Imagine you’re on stage, with no script, no plan and no rehearsals under your belt. All you have is your fellow players, and an enthusiastic audience who you need to interact with and most importantly- entertain spontaneously. You could make them laugh or cry, but they are the ones who will steer you in the direction they desire. Sounds daunting?
Welcome to the world of Improvisation!
Improvisational theatre is a form that is unscripted and unplanned, created spontaneously by the performers in collaboration with the audience. It allows the audience to be involved, making them the source of inspiration and therefore making every performance unlike any other.
“Hundreds and thousands of years ago, theatre started from a person telling stories somewhere which is improv in a way. And later, people started telling the same stories, maybe after rehearsing or revising it”, says Quasar Thakore Padamsee, a stalwart theatre director, producer and actor who introduced the Improv rage, White Rabbit Red Rabbit to India.
White Rabbit Red Rabbit is an improv play written by Nassim Soleimanpour, wherein the
performer is handed the script directly on stage in a sealed envelope, reading and performing it in front of a raring audience. However, if the performer has seen the play or performed it before, they aren’t allowed to perform it.
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Improvisation games and exercises have been an important part of drama education since the early 20th century. These exercises were developed further by Viola Spolin in the mid 1900s in her book Improvisation For The Theatre, the first book which chalked out techniques to learn Improvisational theatre.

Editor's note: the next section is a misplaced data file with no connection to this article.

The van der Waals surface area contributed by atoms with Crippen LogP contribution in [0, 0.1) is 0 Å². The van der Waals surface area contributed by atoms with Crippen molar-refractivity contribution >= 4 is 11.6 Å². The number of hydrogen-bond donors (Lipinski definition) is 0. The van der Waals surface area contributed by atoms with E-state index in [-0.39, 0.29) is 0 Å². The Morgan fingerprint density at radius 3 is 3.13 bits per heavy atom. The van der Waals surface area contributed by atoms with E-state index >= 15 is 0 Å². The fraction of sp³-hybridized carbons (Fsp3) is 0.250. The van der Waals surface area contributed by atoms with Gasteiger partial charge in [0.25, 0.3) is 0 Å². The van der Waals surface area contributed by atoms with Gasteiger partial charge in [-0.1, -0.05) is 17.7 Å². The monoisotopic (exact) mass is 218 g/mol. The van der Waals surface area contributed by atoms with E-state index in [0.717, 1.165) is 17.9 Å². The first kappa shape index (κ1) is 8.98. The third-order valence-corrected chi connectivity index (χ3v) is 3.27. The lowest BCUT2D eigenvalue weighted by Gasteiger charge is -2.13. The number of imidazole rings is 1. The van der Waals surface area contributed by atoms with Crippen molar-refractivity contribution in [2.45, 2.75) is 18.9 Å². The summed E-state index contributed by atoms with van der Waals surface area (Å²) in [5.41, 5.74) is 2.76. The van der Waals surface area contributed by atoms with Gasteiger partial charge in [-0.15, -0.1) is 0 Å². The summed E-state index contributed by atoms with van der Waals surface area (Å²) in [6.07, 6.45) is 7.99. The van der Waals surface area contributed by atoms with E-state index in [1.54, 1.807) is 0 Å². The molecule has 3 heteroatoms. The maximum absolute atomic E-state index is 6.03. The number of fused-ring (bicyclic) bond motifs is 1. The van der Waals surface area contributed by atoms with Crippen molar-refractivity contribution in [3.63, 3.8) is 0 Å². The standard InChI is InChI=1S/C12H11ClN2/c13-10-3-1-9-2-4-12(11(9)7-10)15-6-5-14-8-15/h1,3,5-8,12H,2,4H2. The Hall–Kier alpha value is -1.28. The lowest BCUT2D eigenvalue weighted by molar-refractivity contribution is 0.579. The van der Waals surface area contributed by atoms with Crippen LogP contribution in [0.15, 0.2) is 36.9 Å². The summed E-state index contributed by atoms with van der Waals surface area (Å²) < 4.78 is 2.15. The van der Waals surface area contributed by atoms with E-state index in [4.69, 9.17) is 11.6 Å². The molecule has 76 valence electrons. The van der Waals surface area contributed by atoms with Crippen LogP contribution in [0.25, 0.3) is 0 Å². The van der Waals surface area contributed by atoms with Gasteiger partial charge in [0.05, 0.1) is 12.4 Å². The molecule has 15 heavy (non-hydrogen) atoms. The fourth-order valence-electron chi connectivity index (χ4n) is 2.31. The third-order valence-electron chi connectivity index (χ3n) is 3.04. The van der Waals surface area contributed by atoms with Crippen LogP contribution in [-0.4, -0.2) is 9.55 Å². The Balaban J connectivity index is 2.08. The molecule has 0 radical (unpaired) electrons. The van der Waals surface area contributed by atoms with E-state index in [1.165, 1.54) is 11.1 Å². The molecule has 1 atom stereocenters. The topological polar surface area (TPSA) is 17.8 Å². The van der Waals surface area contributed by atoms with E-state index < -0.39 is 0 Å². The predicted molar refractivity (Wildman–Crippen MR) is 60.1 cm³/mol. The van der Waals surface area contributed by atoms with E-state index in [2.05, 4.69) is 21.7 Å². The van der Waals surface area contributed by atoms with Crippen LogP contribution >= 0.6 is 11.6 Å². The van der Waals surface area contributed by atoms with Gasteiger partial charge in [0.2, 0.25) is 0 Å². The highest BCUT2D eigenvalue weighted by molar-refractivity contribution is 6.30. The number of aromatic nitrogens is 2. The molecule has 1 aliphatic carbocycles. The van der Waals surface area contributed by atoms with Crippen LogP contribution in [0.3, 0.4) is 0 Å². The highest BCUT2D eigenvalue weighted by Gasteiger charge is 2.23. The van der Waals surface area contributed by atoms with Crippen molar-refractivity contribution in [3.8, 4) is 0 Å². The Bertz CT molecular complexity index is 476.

Every actor and director should be open to improvisation and spontaneity, as very often, it could add and enhance the overall performance. During a scripted stage play, an actor may be forced to improvise if a que or dialogue by a fellow player is unscripted. And what if something goes wrong?
Most of us were introduced to Improv comedy at a very early age, with the tummy hurting Whose Line Is It Anyway?. You are living under a rock if you haven’t seen it!
“Comedy comes to me naturally, and improvising is a start to anything- be it theatre, or comedy, or life in general. If I had to slot myself in somewhere it would be really difficult. There isn’t a difference between the two (Improv Theatre and Comedy), except for the fact that if you don’t do comedy in Improv theatre then it is Improv theatre, but if you do comedy then it is Improv comedy. I think the core to it is Improv- whether you do it with humour or without humour- that’s upto you and depends on what the kind and nature of the show is.” Says Danish Sait, one of the earliest individuals to bring Improv comedy to the fore in India, with the The Improv group formed by Saad Khan, Sumukhi Suresh et al.